Literature and art also flourished during the 1930s. Writers and artists tried to portray life around them, using the homeless and unemployed as their subjects.
Governments Response to the Great Depression
Hoover tried to avoid more bank runs and layoffs by urging consumers and business leaders to make rational decisions. His efforts failed and the economy continued its downward slide. He then decided that the government should not step in to help individuals out. Industry leaders pledged to keep factories open and to stop slashing wages. By 1931, they had broken those pledges. Hoover then increased the funding for public works. Some jobs were created but only few for the number of unemployed. The government could create new jobs by spending money but Hoover refused to do so. During elections, citizens blamed the Republicans for the unemployment and they lost 49 seats and their majority in the House of Representatives.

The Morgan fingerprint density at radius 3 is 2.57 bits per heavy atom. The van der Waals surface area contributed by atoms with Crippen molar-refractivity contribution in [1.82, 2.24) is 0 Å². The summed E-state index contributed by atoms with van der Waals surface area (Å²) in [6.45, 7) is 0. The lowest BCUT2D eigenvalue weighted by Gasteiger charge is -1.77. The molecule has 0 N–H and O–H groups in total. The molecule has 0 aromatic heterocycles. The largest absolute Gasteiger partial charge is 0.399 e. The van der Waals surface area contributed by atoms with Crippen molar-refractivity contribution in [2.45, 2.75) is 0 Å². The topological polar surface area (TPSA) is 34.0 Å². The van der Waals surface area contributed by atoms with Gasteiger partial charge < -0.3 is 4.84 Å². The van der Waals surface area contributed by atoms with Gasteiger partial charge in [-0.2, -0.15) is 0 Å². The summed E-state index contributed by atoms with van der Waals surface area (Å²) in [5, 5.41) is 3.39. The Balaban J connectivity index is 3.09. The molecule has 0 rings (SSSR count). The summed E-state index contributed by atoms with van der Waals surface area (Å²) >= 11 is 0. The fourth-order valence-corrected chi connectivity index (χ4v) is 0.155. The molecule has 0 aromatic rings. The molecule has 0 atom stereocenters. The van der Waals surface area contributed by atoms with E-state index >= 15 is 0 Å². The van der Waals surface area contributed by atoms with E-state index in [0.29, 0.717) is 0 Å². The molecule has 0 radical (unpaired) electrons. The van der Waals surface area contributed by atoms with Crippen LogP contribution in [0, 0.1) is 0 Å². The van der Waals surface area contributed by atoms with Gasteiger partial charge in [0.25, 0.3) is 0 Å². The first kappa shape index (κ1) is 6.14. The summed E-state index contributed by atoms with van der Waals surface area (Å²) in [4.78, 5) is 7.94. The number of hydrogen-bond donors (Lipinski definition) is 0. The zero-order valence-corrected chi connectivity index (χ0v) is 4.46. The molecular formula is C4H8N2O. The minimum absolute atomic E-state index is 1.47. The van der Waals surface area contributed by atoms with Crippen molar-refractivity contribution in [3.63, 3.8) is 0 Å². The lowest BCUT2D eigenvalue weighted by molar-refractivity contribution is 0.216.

Hoover focused on expanding money supply to get the economy growing again. He believed that if the government helped banks make loans it could expand production and the companies would rehire workers. The president asked the Federal Reserve Board to put more money into circulation but they refused. Hoover set up the National Credit Corporation which created a pool of money that allowed struggling banks to continue lending money in their communities but this program failed. In 1932 Hoover requested Congress to set up the Reconstruction Finance Corporation to make loans to business. Early 1932 the RFC had lent about $238 million to 160 banks, 60 railroads, and 18 building-and-loan organizations. It failed to increase its lending sufficiently to meet the need.